“The greenway would be an important recreational opportunity in what’s becoming a pretty dense residential area,” Robinson says.
She points out that there’s already a large housing development bordering the Mud Creek restoration and another one planned across the road. “So, you have a lot of folks who live within walking distance of this future greenway segment.”
There could also be trails through the restoration site. Since the land is fairly level, it lends itself to more accessible trails, offering options for people with disabilities. Greenway connections would make it possible to get there without driving, so it would be easier for young people to explore the wetlands and woods.
Public access will also provide opportunities to share the story of Mud Creek, as the restoration continues to unfold, with benefits for water quality, wildlife, recreation, and climate change. “There’s a lot of educational opportunity,” Lee says. Signs along the paths could explore topics such as rivercane restoration, muskie sloughs, pollinators, and natural flood control.
A Different Kind of Wetland
In addition to public access, the new addition to Mud Creek contains a degraded wetland with potential for a unique bog restoration. This bog, or fen, would be different from the wetlands already restored at Mud Creek, which are largely filled by floodwater. On the new tract, the water source would be mainly from groundwater. Because the hydrology is different, the wetland would support a different natural community.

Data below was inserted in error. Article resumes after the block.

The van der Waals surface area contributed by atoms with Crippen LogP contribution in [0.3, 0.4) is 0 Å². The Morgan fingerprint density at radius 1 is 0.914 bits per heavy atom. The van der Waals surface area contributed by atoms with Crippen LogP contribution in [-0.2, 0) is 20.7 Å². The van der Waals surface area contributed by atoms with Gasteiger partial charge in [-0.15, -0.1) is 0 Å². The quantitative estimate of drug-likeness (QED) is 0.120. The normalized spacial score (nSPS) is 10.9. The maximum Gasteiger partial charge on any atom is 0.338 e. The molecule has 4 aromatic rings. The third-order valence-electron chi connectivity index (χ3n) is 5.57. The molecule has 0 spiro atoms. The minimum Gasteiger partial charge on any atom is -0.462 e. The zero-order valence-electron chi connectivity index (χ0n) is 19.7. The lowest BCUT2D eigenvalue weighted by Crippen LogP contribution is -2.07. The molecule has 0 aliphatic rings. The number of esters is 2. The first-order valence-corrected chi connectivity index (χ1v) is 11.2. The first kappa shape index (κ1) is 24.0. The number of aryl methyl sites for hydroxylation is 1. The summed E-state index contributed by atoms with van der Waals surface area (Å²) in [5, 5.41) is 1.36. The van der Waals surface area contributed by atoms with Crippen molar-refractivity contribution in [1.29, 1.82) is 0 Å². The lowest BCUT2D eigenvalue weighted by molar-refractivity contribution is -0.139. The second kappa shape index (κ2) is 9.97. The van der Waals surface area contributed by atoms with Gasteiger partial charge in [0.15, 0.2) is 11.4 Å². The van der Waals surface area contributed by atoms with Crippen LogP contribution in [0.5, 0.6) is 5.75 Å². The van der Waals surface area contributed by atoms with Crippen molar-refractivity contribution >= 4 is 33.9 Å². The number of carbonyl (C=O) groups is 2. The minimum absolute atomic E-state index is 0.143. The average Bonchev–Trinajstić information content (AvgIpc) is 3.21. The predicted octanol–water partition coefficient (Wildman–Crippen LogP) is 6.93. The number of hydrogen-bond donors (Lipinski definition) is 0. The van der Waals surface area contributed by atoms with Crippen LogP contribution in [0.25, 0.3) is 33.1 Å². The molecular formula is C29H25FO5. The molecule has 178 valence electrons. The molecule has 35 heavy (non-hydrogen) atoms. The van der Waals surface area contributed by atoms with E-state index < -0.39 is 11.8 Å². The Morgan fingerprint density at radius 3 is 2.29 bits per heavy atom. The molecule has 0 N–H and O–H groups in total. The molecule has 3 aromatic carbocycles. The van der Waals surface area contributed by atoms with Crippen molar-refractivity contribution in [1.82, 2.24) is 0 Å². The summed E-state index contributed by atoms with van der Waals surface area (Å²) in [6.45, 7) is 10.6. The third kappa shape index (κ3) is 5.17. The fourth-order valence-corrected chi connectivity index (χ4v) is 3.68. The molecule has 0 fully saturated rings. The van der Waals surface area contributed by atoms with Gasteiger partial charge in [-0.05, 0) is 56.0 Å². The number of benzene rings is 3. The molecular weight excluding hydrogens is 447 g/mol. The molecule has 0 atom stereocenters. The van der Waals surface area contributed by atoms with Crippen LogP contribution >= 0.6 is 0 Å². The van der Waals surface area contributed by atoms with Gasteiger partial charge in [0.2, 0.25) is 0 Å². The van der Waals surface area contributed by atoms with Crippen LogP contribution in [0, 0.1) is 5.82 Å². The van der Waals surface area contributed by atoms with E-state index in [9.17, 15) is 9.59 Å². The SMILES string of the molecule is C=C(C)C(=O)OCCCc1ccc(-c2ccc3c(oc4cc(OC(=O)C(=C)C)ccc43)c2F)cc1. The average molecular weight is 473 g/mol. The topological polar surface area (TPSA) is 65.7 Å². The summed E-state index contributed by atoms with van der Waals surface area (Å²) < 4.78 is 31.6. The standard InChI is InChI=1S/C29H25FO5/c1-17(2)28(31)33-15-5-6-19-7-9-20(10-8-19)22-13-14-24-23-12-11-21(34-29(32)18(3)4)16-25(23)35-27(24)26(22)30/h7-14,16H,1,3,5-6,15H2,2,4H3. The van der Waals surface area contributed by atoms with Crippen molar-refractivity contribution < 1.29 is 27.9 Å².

Anita Goetz, a retired U.S. Fish and Wildlife Service (USFWS) habitat restoration biologist who serves on Conserving Carolina’s board says, “Through ecological restoration, this area could serve as habitat for and may aid in the recovery of several critically endangered and rare plants.” The restored wetland could be home for many species of salamanders, as well as other amphibians, reptiles, birds, and mammals. “We don’t know what the seed bank holds within this tract,” she adds, “so it will be interesting to see what plants emerge post-restoration.”
The success of the Mud Creek restoration so far is due to the involvement of many partners including USFWS, NC Wildlife Resources Commission, NC Land and Water Fund, NC Department of Environment and Natural Resources, NC Environmental Enhancement Grant Program, NC Solutions Natural Resources Conservation Service, SM Soil and Water, and Jennings Environmental. The purchase of the new tract was made possible by Greg Jennings, who provided a conservation loan until Conserving Carolina could raise necessary funds.
Watching It Grow
Vibrant natural floodplains like Mud Creek would once have lined the French Broad River. Today, they are rare. In fact, Mud Creek is one of the very few places along the upper French Broad River where you can see water mingling with the land, where it overflows to soak wetlands and nestle into backwater sloughs. What you usually see is a channelized river, expected to stay within straightened, bermed banks. All along the French Broad River valley, floodplains have been cleared and drained. They were converted into farms, housing, and other developments.